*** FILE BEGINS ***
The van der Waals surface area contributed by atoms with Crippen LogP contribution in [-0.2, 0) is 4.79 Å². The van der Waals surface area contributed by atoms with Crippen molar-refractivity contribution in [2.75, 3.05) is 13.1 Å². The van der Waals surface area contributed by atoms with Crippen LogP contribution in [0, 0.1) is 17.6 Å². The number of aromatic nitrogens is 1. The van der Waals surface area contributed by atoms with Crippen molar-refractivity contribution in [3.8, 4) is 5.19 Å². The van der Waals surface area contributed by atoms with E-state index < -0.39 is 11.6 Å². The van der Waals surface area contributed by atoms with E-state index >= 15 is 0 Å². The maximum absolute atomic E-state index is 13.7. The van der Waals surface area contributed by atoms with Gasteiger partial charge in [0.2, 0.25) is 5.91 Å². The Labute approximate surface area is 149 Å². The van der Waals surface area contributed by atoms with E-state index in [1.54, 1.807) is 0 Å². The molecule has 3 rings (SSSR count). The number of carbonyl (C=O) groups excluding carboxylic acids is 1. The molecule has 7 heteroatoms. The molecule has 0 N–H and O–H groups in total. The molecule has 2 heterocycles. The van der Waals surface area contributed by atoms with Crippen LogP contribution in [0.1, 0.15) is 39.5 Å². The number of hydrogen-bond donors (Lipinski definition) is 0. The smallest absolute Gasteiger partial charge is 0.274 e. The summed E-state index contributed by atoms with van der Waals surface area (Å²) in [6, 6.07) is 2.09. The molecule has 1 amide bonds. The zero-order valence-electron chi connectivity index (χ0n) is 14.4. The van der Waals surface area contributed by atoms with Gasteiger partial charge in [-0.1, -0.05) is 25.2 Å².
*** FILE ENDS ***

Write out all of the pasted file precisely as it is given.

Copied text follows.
The van der Waals surface area contributed by atoms with Crippen LogP contribution in [-0.2, 0) is 4.79 Å². The van der Waals surface area contributed by atoms with Crippen molar-refractivity contribution in [2.75, 3.05) is 13.1 Å². The van der Waals surface area contributed by atoms with Crippen LogP contribution in [0, 0.1) is 17.6 Å². The number of aromatic nitrogens is 1. The van der Waals surface area contributed by atoms with Crippen molar-refractivity contribution in [3.8, 4) is 5.19 Å². The van der Waals surface area contributed by atoms with E-state index < -0.39 is 11.6 Å². The van der Waals surface area contributed by atoms with E-state index >= 15 is 0 Å². The maximum absolute atomic E-state index is 13.7. The van der Waals surface area contributed by atoms with Gasteiger partial charge in [0.2, 0.25) is 5.91 Å². The Labute approximate surface area is 149 Å². The van der Waals surface area contributed by atoms with E-state index in [1.54, 1.807) is 0 Å². The molecule has 3 rings (SSSR count). The number of carbonyl (C=O) groups excluding carboxylic acids is 1. The molecule has 7 heteroatoms. The molecule has 0 N–H and O–H groups in total. The molecule has 2 heterocycles. The van der Waals surface area contributed by atoms with Crippen LogP contribution in [0.1, 0.15) is 39.5 Å². The number of hydrogen-bond donors (Lipinski definition) is 0. The smallest absolute Gasteiger partial charge is 0.274 e. The summed E-state index contributed by atoms with van der Waals surface area (Å²) in [6, 6.07) is 2.09. The molecule has 1 amide bonds. The zero-order valence-electron chi connectivity index (χ0n) is 14.4. The van der Waals surface area contributed by atoms with Gasteiger partial charge in [-0.1, -0.05) is 25.2 Å².